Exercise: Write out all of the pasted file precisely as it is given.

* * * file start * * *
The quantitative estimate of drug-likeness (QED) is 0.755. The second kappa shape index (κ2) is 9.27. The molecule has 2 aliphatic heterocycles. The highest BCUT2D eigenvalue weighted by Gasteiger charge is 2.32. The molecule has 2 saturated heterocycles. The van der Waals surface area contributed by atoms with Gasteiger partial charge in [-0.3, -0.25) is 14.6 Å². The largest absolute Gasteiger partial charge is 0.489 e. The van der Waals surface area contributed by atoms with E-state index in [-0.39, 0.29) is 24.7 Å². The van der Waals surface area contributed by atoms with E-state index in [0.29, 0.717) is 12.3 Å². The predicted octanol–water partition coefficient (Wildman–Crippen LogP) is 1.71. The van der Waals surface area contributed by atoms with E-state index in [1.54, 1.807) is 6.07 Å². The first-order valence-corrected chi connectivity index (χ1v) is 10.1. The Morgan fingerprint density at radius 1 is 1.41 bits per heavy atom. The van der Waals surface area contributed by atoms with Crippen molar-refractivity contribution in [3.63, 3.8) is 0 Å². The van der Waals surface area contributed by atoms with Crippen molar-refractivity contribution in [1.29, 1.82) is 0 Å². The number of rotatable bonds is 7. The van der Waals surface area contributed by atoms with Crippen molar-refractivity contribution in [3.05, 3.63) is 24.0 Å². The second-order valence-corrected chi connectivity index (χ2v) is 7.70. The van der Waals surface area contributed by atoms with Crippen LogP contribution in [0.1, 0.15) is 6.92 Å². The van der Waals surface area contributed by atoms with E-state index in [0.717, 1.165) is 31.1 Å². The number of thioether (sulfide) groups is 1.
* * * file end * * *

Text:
The quantitative estimate of drug-likeness (QED) is 0.755. The second kappa shape index (κ2) is 9.27. The molecule has 2 aliphatic heterocycles. The highest BCUT2D eigenvalue weighted by Gasteiger charge is 2.32. The molecule has 2 saturated heterocycles. The van der Waals surface area contributed by atoms with Gasteiger partial charge in [-0.3, -0.25) is 14.6 Å². The largest absolute Gasteiger partial charge is 0.489 e. The van der Waals surface area contributed by atoms with E-state index in [-0.39, 0.29) is 24.7 Å². The van der Waals surface area contributed by atoms with E-state index in [0.29, 0.717) is 12.3 Å². The predicted octanol–water partition coefficient (Wildman–Crippen LogP) is 1.71. The van der Waals surface area contributed by atoms with E-state index in [1.54, 1.807) is 6.07 Å². The first-order valence-corrected chi connectivity index (χ1v) is 10.1. The Morgan fingerprint density at radius 1 is 1.41 bits per heavy atom. The van der Waals surface area contributed by atoms with Crippen molar-refractivity contribution in [3.63, 3.8) is 0 Å². The van der Waals surface area contributed by atoms with Crippen molar-refractivity contribution in [1.29, 1.82) is 0 Å². The number of rotatable bonds is 7. The van der Waals surface area contributed by atoms with Crippen molar-refractivity contribution in [3.05, 3.63) is 24.0 Å². The second-order valence-corrected chi connectivity index (χ2v) is 7.70. The van der Waals surface area contributed by atoms with Crippen LogP contribution in [0.1, 0.15) is 6.92 Å². The van der Waals surface area contributed by atoms with E-state index in [0.717, 1.165) is 31.1 Å². The number of thioether (sulfide) groups is 1.